If you’ve used Linux, you’re probably familiar with the virtual desktop feature. It provides a convenient way to organize programs and folders open on your desktop. You can switch among multiple desktops and have different programs and folders open on each one.

However, virtual desktops is a feature missing in Windows. There are many third-party options for adding virtual desktops to Windows, including one called Dexpot, which we have covered previously. Dexpot is free, but only for private use. Companies, public institutions, non-profit organizations, and even freelancers and self-employed people must buy the program.

We found another virtual desktop tool that is completely free for everyone to use, called mDesktop. It’s a lightweight, open source program that allows you to switch among multiple desktops using hot keys and specify open programs or folders to be active on all desktops. You can use mDesktop to group related programs or to work on different projects on separate desktops.

mDesktop is portable and does not need to be installed. Simply extract the .zip file you downloaded (see the link at the end of this article) and double-click the mDesktop.exe file.

NOTE: There is a release version available (1.5) and a beta version of 1.6 available, which has more features available. We downloaded the beta version and show that version in this article.

mDesktop runs in the system tray. Right-clicking on the tray icon brings up a popup menu that allows you to switch desktops, access the settings, and hide the system tray icon. The default method of switching among the desktops is to hold down the Alt key and press the number for the desired desktop. By default, there are four desktops available.

To specify the number of desktops and change the hot keys for switching desktops and sending open programs to other desktops, select Settings from the popup menu.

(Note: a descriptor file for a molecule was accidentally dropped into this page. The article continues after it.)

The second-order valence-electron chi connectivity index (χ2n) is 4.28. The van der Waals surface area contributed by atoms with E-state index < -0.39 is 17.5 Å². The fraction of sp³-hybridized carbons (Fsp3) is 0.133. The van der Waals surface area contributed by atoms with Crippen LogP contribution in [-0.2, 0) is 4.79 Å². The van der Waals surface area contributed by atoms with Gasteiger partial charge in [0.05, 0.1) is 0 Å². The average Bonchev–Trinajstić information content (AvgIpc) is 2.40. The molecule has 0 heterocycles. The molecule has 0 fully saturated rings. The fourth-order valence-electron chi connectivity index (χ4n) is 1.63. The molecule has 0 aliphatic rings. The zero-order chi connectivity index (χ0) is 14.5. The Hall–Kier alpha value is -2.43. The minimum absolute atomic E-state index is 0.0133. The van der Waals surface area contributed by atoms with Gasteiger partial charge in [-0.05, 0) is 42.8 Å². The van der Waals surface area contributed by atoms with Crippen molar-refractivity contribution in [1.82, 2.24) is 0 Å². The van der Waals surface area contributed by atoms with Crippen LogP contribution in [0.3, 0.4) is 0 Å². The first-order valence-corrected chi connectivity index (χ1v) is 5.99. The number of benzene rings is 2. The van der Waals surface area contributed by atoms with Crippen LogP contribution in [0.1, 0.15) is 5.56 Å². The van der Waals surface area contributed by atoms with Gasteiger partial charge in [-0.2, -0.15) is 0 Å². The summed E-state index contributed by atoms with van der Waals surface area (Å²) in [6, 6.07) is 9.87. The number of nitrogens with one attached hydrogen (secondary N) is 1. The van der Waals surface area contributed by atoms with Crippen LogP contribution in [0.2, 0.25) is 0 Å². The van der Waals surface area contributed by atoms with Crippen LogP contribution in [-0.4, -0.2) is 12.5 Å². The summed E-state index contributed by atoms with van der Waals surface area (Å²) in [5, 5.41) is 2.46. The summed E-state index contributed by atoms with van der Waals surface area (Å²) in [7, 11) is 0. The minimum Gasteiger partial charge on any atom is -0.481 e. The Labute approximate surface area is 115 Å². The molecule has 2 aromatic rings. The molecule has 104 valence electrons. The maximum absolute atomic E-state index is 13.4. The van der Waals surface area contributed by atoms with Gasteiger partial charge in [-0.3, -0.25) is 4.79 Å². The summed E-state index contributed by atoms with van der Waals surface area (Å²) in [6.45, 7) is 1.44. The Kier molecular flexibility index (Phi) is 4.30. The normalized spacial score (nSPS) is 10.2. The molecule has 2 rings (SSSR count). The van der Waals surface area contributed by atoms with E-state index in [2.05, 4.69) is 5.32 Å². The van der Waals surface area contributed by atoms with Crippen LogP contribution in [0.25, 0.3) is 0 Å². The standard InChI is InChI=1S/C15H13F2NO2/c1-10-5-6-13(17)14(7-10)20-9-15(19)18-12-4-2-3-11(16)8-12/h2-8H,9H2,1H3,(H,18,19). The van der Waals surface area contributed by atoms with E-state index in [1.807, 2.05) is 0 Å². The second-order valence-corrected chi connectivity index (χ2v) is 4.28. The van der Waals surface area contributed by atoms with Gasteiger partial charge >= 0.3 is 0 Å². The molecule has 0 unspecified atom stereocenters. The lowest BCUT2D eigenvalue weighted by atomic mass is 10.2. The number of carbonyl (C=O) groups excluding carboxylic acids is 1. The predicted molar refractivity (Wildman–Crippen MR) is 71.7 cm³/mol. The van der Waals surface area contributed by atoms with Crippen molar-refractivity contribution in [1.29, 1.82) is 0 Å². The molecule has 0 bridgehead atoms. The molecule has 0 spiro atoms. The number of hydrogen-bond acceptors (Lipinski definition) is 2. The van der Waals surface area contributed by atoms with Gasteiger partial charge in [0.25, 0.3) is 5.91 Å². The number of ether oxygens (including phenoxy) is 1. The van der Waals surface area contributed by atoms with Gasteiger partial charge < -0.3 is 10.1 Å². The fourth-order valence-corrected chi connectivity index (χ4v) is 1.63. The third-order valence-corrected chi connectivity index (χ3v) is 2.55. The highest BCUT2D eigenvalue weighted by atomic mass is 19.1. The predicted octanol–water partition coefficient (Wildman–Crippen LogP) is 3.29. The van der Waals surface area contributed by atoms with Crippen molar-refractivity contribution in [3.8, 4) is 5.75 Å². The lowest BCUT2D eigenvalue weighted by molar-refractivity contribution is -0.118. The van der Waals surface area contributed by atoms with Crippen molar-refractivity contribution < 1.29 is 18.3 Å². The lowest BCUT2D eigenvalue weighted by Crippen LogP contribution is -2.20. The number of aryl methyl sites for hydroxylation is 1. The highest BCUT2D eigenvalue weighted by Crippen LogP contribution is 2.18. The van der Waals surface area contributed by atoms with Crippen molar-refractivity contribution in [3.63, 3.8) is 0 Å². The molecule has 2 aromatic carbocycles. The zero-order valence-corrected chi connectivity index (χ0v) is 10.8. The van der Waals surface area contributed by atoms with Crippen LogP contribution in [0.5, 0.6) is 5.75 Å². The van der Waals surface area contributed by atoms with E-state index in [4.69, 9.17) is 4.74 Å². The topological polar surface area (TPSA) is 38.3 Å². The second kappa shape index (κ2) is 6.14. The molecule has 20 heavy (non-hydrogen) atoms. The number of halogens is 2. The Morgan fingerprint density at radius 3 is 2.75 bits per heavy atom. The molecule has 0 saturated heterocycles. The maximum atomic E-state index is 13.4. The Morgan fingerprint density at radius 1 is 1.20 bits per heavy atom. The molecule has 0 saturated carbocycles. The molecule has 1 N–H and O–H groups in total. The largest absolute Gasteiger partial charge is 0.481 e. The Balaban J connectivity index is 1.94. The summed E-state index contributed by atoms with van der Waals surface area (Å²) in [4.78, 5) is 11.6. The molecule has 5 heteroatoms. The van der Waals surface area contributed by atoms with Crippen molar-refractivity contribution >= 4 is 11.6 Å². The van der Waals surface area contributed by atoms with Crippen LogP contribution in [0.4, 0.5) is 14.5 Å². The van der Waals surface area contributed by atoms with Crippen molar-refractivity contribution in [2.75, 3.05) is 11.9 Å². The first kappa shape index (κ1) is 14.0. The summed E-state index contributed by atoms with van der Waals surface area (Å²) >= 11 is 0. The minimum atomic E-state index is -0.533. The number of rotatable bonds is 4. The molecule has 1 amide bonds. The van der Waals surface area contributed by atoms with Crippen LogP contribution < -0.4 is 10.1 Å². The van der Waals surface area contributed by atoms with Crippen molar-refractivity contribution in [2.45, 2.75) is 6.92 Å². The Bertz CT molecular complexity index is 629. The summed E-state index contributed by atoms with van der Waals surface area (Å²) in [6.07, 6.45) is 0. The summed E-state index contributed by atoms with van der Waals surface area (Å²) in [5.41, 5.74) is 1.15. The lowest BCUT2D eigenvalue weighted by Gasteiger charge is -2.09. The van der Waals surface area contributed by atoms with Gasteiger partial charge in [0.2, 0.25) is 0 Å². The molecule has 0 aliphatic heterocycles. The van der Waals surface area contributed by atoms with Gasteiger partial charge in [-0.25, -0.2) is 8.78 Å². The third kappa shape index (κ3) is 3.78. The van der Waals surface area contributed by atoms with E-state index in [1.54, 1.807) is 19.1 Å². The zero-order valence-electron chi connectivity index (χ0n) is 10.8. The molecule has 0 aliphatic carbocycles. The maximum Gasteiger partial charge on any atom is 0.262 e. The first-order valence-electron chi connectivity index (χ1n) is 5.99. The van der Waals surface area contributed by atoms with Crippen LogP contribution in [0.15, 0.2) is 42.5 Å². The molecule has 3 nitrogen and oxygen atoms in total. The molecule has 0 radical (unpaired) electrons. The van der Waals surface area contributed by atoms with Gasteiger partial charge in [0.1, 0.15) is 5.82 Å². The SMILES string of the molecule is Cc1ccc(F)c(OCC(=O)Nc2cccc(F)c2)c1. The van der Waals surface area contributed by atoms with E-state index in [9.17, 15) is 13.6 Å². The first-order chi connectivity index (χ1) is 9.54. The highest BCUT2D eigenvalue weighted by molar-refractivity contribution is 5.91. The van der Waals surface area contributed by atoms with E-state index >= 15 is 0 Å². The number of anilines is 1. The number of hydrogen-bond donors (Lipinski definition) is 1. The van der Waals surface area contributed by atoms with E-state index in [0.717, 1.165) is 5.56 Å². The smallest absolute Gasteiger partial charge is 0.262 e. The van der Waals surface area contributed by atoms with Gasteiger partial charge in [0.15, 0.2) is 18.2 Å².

The General tab on the Settings dialog box allows you to change the number of available desktops, up to a maximum of 10. There is also a customizable hot key to unhide the mDesktop system tray icon, in case you chose to hide it using the icons popup menu.

The To switch directly to a desktop drop-down list allows you to specify whether to use the Alt, Ctrl, or Shift key with the desktop number to directly switch to that desktop.

Use the To switch to the next desktop and To switch to the previous desktop drop-down lists to specify whether to use the Ctrl key, Shift key, or Alt key with the Right and Left Arrow keys to switch to the next and previous desktops.

If you want a specific program to be available on all desktops, you can specify a hot key combination that allows you to do this, using the To send an active window to a desktop drop-down list.

The Desktop Names tab allows you to assign names to each of the available desktops. These names display on the popup menu accessed from the mDesktop system tray icon.

The Windows tab allows you to specify open programs or folders that you want available on all desktops. To add a program or folder to this list, click Add.

Enter part of the window title for the program or folder you want to show on all desktops in the edit box and click OK.

The window name displays in the list.

NOTE: The Select button allows you to click on a window to add it to the list, but, as of the writing of this article, this doesn’t seem to work in the beta version.

To remove a window from this list, select the window name and click Delete.

To stop using virtual desktops, right-click on the system tray icon and select Exit. Any programs or folders you had open on desktops other than the first one are moved to the first desktop.

mDesktop works in the 32-bit and 64-bit versions of Windows 7, Vista, and XP.

Download mDesktop from http://code.google.com/p/mdesktop/.

Profile Photo for Lori Kaufman Lori Kaufman
Lori Kaufman is a technology expert with 25 years of experience. She's been a senior technical writer, worked as a programmer, and has even run her own multi-location business.
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